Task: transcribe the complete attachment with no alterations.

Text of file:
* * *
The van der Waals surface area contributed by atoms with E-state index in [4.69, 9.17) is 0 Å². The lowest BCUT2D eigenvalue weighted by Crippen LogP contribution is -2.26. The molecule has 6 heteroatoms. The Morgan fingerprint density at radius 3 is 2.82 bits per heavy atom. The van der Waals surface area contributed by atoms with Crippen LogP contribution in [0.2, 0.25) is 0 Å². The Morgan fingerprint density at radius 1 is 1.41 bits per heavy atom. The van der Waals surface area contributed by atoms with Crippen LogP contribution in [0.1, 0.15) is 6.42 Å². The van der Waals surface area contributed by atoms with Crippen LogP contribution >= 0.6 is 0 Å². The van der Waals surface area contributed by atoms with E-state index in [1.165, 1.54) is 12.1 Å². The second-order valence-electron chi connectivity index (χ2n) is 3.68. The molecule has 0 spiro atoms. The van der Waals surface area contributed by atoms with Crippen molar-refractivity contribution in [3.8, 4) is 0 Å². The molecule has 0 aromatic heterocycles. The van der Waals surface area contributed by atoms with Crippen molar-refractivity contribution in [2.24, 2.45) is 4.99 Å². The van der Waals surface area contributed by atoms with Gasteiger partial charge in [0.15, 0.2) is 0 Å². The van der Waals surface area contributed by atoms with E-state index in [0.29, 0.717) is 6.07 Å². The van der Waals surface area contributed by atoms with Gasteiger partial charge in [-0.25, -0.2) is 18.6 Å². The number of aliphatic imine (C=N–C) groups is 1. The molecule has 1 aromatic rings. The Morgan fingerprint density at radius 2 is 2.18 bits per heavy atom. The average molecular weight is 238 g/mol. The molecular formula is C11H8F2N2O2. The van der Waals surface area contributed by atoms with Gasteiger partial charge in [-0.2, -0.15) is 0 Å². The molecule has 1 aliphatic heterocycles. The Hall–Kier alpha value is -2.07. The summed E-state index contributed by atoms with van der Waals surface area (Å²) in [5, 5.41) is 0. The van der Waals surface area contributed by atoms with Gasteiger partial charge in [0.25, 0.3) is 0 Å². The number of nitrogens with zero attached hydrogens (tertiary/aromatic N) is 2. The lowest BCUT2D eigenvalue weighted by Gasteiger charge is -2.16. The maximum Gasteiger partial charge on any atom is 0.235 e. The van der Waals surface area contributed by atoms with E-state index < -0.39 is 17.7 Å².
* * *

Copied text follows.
The van der Waals surface area contributed by atoms with E-state index in [4.69, 9.17) is 0 Å². The lowest BCUT2D eigenvalue weighted by Crippen LogP contribution is -2.26. The molecule has 6 heteroatoms. The Morgan fingerprint density at radius 3 is 2.82 bits per heavy atom. The van der Waals surface area contributed by atoms with Crippen LogP contribution in [0.2, 0.25) is 0 Å². The Morgan fingerprint density at radius 1 is 1.41 bits per heavy atom. The van der Waals surface area contributed by atoms with Crippen LogP contribution in [0.1, 0.15) is 6.42 Å². The van der Waals surface area contributed by atoms with Crippen LogP contribution >= 0.6 is 0 Å². The van der Waals surface area contributed by atoms with E-state index in [1.165, 1.54) is 12.1 Å². The second-order valence-electron chi connectivity index (χ2n) is 3.68. The molecule has 0 spiro atoms. The van der Waals surface area contributed by atoms with Crippen molar-refractivity contribution in [3.8, 4) is 0 Å². The molecule has 0 aromatic heterocycles. The van der Waals surface area contributed by atoms with Crippen molar-refractivity contribution in [2.24, 2.45) is 4.99 Å². The van der Waals surface area contributed by atoms with Gasteiger partial charge in [0.15, 0.2) is 0 Å². The van der Waals surface area contributed by atoms with E-state index in [0.29, 0.717) is 6.07 Å². The van der Waals surface area contributed by atoms with Gasteiger partial charge in [-0.25, -0.2) is 18.6 Å². The number of aliphatic imine (C=N–C) groups is 1. The molecule has 1 aromatic rings. The Morgan fingerprint density at radius 2 is 2.18 bits per heavy atom. The average molecular weight is 238 g/mol. The molecular formula is C11H8F2N2O2. The van der Waals surface area contributed by atoms with Gasteiger partial charge in [-0.2, -0.15) is 0 Å². The molecule has 1 aliphatic heterocycles. The Hall–Kier alpha value is -2.07. The summed E-state index contributed by atoms with van der Waals surface area (Å²) in [5, 5.41) is 0. The van der Waals surface area contributed by atoms with Gasteiger partial charge in [0.25, 0.3) is 0 Å². The number of nitrogens with zero attached hydrogens (tertiary/aromatic N) is 2. The lowest BCUT2D eigenvalue weighted by Gasteiger charge is -2.16. The maximum Gasteiger partial charge on any atom is 0.235 e. The van der Waals surface area contributed by atoms with E-state index < -0.39 is 17.7 Å².